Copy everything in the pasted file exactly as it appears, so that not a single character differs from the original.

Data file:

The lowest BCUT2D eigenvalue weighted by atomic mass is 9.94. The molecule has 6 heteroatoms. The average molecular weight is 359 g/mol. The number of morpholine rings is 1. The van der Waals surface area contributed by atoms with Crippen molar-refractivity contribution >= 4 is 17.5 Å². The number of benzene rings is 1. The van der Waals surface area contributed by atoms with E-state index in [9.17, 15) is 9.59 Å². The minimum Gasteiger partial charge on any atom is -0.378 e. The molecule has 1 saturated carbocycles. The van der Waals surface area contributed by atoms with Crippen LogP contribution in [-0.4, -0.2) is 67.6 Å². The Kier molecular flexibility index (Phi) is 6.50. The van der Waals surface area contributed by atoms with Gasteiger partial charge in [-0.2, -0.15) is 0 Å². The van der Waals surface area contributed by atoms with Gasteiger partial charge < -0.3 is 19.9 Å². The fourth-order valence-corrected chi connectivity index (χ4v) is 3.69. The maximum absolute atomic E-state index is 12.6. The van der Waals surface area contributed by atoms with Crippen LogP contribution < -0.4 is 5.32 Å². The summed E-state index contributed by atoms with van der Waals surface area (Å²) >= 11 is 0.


The lowest BCUT2D eigenvalue weighted by atomic mass is 9.94. The molecule has 6 heteroatoms. The average molecular weight is 359 g/mol. The number of morpholine rings is 1. The van der Waals surface area contributed by atoms with Crippen molar-refractivity contribution >= 4 is 17.5 Å². The number of benzene rings is 1. The van der Waals surface area contributed by atoms with E-state index in [9.17, 15) is 9.59 Å². The minimum Gasteiger partial charge on any atom is -0.378 e. The molecule has 1 saturated carbocycles. The van der Waals surface area contributed by atoms with Crippen LogP contribution in [-0.4, -0.2) is 67.6 Å². The Kier molecular flexibility index (Phi) is 6.50. The van der Waals surface area contributed by atoms with Gasteiger partial charge in [-0.2, -0.15) is 0 Å². The van der Waals surface area contributed by atoms with Gasteiger partial charge < -0.3 is 19.9 Å². The fourth-order valence-corrected chi connectivity index (χ4v) is 3.69. The maximum absolute atomic E-state index is 12.6. The van der Waals surface area contributed by atoms with Crippen LogP contribution < -0.4 is 5.32 Å². The summed E-state index contributed by atoms with van der Waals surface area (Å²) >= 11 is 0.